BROWNSBURG — Count U.S. Rep. Todd Rokita among those impressed by the trail system in Hendricks County, as he was in attendance at this past weekend’s 21st installment of the B&O Bicycle Tour.
Rain chilled temperatures early and dampened the trail, but not the spirits, as many still turned out for an event that continues to be one of the flagship annual showcases of the B&O Trail. By around 9:30 a.m., the rain had somewhat subsided.
The annual tour once again offered ride lengths of 10, 25, 45, and 62 miles with several rest stops for the riders. Diana Virgil, president of the B&O Trails Association (BOTA), said the event is as strong as ever.
“I’m a cyclist,” she said, “and I just love it. You get to see more, but you still get to talk. I’m not a fast rider, just a casual one and I love to go out and see the trees and the birds.”
Carole Terry, president of the Central Indiana Bikers Association (CIBA), introduced Rokita and noted that they had become friends earlier in the year.
“The congressman and I met earlier this year in March, and I spoke with (him) and he graciously came out to be with us,” she said. “Next year, he’s going to ride with us.”
Indeed, Rokita has taken up cycling as a hobby since that time, and echoed to the group that he has a more profound understanding of how valuable the activity can be. He also thanked those in attendance for their time and efforts.
“I’m here to encourage you and thank you for your volunteerism,” he told a packed crowd under the pavilion prior to the race. “I will also say that because of your leadership, I’ve started riding a bike out in Washington, D.C.”
He said he rides at least every other day and generally covers 14 to 18 miles around the city.
“I’m in the process where some days we’re taking out as many as five other congressmen,” he said, adding that he’s getting more of his colleagues involved in cycling. “We’re learning, and we appreciate the value that all of this brings.”
Virgil relayed some of the success of this event and stressed that they cater to both experienced and inexperienced riders.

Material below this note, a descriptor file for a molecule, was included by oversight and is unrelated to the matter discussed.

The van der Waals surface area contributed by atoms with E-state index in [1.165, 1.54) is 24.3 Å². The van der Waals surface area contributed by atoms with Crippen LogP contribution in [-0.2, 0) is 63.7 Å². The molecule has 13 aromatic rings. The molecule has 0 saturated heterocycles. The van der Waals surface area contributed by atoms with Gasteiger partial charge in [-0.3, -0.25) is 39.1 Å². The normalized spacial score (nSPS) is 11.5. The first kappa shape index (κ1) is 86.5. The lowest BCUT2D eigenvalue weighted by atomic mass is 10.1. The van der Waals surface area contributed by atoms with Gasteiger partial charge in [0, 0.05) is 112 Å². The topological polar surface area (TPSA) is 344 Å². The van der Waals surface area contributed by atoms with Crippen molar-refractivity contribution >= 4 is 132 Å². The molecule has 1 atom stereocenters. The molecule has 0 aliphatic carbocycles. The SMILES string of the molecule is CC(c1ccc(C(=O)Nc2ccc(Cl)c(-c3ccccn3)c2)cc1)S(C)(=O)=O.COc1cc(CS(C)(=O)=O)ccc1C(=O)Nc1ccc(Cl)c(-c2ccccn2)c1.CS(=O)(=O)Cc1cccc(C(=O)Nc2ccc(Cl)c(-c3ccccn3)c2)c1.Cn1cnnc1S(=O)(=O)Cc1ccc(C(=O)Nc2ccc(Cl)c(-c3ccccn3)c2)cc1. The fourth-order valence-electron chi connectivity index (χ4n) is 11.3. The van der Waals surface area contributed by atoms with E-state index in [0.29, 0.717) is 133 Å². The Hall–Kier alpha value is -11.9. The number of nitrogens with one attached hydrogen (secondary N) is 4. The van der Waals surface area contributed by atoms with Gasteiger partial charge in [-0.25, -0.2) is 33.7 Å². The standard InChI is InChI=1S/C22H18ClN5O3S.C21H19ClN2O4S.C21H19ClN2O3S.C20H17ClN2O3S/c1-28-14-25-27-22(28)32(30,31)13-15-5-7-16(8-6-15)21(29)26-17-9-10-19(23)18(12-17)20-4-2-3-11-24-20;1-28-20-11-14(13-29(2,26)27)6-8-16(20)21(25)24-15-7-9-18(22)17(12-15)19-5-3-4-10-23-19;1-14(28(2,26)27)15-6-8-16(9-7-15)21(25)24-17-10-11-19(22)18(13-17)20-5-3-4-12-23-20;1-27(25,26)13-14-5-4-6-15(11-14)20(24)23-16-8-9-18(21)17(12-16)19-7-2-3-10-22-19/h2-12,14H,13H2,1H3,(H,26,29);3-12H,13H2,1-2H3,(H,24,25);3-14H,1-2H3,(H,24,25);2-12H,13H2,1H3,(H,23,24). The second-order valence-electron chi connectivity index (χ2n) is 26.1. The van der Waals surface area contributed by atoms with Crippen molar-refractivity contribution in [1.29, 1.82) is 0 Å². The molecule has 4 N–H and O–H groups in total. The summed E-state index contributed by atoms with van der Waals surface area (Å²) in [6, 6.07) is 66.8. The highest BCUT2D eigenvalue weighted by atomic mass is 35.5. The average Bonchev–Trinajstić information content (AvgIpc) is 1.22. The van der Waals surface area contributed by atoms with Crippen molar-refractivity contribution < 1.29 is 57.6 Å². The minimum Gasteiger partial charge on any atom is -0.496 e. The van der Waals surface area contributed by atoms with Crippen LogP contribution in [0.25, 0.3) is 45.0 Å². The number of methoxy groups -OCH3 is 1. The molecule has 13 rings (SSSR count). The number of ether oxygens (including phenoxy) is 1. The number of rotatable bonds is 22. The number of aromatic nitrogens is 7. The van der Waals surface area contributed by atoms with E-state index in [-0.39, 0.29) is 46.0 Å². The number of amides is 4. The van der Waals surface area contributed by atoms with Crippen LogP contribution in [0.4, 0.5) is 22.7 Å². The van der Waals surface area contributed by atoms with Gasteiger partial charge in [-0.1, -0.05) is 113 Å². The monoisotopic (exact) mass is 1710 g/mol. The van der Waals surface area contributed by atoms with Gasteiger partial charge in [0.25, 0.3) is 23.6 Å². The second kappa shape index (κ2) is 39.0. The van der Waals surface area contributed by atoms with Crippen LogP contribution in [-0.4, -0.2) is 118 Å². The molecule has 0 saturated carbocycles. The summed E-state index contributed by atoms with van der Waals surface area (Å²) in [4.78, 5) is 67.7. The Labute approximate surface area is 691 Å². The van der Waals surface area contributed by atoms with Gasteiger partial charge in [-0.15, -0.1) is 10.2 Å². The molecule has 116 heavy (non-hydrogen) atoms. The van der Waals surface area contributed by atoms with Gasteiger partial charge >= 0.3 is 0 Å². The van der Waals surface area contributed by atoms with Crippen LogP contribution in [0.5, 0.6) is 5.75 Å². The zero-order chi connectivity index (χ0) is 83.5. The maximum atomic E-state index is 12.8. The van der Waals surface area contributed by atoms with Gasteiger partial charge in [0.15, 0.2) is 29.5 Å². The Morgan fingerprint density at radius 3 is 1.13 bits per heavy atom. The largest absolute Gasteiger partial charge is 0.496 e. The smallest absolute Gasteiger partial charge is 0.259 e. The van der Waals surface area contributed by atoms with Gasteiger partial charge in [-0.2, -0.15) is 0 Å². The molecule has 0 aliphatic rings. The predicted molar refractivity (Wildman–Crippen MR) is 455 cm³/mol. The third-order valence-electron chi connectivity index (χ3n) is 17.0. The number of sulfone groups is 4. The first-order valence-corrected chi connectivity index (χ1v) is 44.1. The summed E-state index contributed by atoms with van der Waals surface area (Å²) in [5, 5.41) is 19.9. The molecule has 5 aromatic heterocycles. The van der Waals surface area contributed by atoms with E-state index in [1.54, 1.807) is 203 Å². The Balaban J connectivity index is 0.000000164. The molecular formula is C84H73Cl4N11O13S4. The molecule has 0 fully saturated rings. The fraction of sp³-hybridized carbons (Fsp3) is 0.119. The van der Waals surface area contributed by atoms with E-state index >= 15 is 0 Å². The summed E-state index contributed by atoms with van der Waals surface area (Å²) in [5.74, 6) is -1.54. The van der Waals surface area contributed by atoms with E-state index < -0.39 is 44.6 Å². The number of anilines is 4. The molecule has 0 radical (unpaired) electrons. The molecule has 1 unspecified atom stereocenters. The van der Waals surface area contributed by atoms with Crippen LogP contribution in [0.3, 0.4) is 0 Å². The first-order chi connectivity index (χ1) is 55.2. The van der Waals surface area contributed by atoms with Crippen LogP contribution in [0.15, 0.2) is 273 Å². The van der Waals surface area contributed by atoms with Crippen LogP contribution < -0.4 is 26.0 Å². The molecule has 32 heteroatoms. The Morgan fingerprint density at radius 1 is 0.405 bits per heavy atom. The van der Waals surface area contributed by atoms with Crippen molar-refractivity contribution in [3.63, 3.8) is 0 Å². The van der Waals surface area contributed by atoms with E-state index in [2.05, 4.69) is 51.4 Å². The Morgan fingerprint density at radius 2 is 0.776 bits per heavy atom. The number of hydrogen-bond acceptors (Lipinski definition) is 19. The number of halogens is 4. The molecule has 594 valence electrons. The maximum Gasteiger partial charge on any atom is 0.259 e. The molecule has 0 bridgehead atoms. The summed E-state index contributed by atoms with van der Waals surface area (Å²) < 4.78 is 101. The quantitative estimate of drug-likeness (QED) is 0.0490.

“We really aim for the inexperienced biker,” she said, noting the excitement a 5-year-old had when finishing the 10-mile ride. “We really reach out to the schools, parents, novices, and want them to learn that bike riding is a really fun experience. We do have the average person that wants to come out and try to ride.”
She invited all in the community to make next year’s tour part of their summer plans, saying the best part of the event for her over the years is seeing people accomplish goals they didn’t think they could achieve when they first thought about signing up.
“I think it’s getting people to ride the 10-miler,” she said of some of her favorite moments. “It’s flat, it’s on the trail. We did it last year, and my best story is that there was a family riding on the trail and then a grandpa and two kids.
“I was telling them last year that there was a family with a 5-year-old, and he had his own bike with tiny tires. He rode the 10-miler (and was so happy when he finished). You can’t get any better than that. So I was telling this family who had three kids and a boy who was also 5, and I said, ‘see, if this other boy can do it, you can too.’”
Virgil says it’s the people that make the trail ever-growing and special, and rides like this only reinforce that notion.
“One couple I got to talk to, this was their first time on (the trail) and they wanted to see what it was all about,” she said. “That is the most important payback.”